Frank Marino & Mahogany Rush have captured a remarkably live "feel" in their recent 2-CD set called Real Live. This incredibly interesting CD was recorded live at the Club Soda in Montreal, Quebec, Canada. The ingenuity employed in Marino’s recording techniques captures the actual feel of attending this live concert in a very real way, so hence the title of this CD. Marino dedicates this live CD set to his decades-long journalist friend (and this writer’s) Sue Markowski (Creem Magazine; RPM). Markowski sadly passed away shortly before Marino completed this great live CD set, but Sue's presence is felt in her encouraging and confident influence on Frank in each and every note on Real Live.After a heartfelt intro, Frank Marino & Mahogany Rush begin this concert with a stunning version of Jimi Hendrix’s classic "Voodoo Chile." All the songs on this incredible 156 minute long collection of Frank Marino hits and other artists’ songs seems to flow into one another the same way a Beatles Abbey Road or Sergeant Pepper concept album does. Marino’s patience in the studio and his diligence in performance, is quite evident in each and every tune.Marino demonstrates that he’s one of the finest bluesmen around (as well as rock guitarists) with his extremely jazzy and unique interpretation of Hendrix’s "Red House." It’s a deeply moving, jazz-influenced blues creation performed by a true master of the art of music, as the Frank Marino and Mahogany Rush band truly are! Marino’s mind-blowing version of blues icon Robert Johnson’s classic "Crossroads" features Frank’s scorching, bluesy guitar licks. This version is a truly unique and enjoyable interpretation of this much-revered blues classic.
"Crossroads" flows smoothly into an outstanding version of "Poppy (Return)." This jazz-drenched musical feast of ingenuity showcases Marino’s exquisite, rhythm guitar creativity. His interpretation of the 1960s pop tune "She’s Not There" is given the royal Marino treatment. Its jazzy melodies, rhythms and harmonies are a real pleasure to listen to. The haunting melody in "Strange Universe" is ethereal in concept and performance. It’s one of those special tunes that can stimulate the imagination of the listener to "wander to higher realms." "Two ‘n’ Four (Just Joshin’)" features Josh Trager’s brilliant drum solo, followed by well-deserved applause from the audience.Marino’s imagination is stimulated by the creativity of Mahogany Rush bassist Peter Dowse (a 25-year veteran of Mahogany Rush until recently) and rhythm guitarist Mick Layne. There’s definitely an inner perceptiveness happening here, the way the whole band grooves so well with one another. Dowse and Lane back Frank admirably on "Avalon." Then there's "Jazzed A Moment" (a play on words), which easily demonstrates why Frank Marino & Mahogany Rush are a serious force to be reckoned with in the jazz world as is Jim West's Justin Time jazz label and talent roster.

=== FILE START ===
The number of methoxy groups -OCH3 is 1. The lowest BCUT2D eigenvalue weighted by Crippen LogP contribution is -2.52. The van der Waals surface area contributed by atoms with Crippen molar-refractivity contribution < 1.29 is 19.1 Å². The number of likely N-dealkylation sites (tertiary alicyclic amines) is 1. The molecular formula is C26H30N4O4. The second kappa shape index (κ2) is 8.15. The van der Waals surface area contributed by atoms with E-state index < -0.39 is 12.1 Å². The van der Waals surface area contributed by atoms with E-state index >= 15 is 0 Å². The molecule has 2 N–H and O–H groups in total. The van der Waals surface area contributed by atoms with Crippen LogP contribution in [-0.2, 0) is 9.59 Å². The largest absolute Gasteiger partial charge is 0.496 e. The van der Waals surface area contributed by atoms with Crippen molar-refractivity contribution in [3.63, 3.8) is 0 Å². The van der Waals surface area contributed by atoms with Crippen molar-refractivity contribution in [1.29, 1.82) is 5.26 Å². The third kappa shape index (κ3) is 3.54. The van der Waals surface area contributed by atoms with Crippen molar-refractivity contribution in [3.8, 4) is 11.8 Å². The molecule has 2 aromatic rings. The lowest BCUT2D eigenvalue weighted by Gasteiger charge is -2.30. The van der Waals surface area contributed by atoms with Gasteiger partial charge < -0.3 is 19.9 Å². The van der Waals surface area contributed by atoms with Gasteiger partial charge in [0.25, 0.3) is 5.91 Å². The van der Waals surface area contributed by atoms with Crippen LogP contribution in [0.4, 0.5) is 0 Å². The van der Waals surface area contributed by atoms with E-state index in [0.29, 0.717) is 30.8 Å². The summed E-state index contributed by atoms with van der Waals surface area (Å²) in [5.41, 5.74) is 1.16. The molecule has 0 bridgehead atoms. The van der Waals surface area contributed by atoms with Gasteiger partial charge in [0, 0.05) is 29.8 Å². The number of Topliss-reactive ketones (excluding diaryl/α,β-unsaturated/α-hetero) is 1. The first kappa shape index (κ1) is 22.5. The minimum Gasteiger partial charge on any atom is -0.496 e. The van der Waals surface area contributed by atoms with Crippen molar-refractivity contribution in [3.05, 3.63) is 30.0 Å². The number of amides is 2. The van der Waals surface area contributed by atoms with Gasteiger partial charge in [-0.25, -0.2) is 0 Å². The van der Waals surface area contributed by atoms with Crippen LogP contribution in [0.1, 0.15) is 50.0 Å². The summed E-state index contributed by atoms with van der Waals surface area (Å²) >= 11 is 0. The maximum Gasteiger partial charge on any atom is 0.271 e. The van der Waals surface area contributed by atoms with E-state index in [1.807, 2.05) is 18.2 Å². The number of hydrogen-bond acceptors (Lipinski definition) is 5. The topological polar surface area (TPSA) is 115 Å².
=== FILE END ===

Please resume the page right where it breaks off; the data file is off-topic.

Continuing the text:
Although backed by a superb jazz-trained rhythm section on Real Live, Marino's current lineup as of late 2006 are Remi-Jean Leblanc, who Marino describes as "A very good jazz upright bass player." He goes on to say, "In my band, Remi-Jean plays a 5-string electric fretless. There's also Avi Ludmer, who's an excellent electric violinist and who also plays rhythm guitar, as well as drummer Dave Good (of the band On/Off/On)." Marino adds, "Like on a switch, ...Dave's been in and out of my band since the 80s."This writer's favorite song on Real Live has to be Marino’s beautifully whimsical and "magical" version of "Somewhere Over the Rainbow." This heartwarming classic is the conclusion of a four-song medley with a theme and message in its structure. These songs include "Aftermath," "The World Anthem" and "A Prayer For Peace" concluding with "Somewhere Over The Rainbow". These four songs convey in music Frank Marino’s conceptual overview of the world.
This piece starts off as a musical reflection on the past century with its wars and other troubles. Then it progresses into a musical contrast that conveys a feeling of the fun-filled, nostalgic and whimsical 1950s. The culmination in "Somewhere Over the Rainbow" reflects the hope of that special place we can all feel safe in "somewhere over and across Frank’s and Jimi’s very special bridge of rainbows, hopes and dreams." There’s a feeling here as if Marino has "visited" this land "over the rainbow" himself, which maybe he has. (With a wonderful imagination like Frank’s, he can go wherever he wants to, and does!)The finale to this Marino musical masterpiece, Real Live is "Try For Freedom." Its mesmerizing effect has the ability to lift the listener’s soul to a higher realm of musical enjoyment.The best way to fully enjoy Real Live, this latest and greatest musical achievement of Frank Marino & Mahogany Rush, is to purchase your own copy. This monumental work of "musical art" can be obtained directly from Frank Marino at his Mahogany Rush web site (see link below). Here you’ll find a "smorgasborg" of delightful musical goodies and visual delights to astound and amuse. This is a "magical" place where we can visit Frank Marino’s enticingly "strange universe" of musical creations and experiential, transcendental transformations, philosophically as well as musically!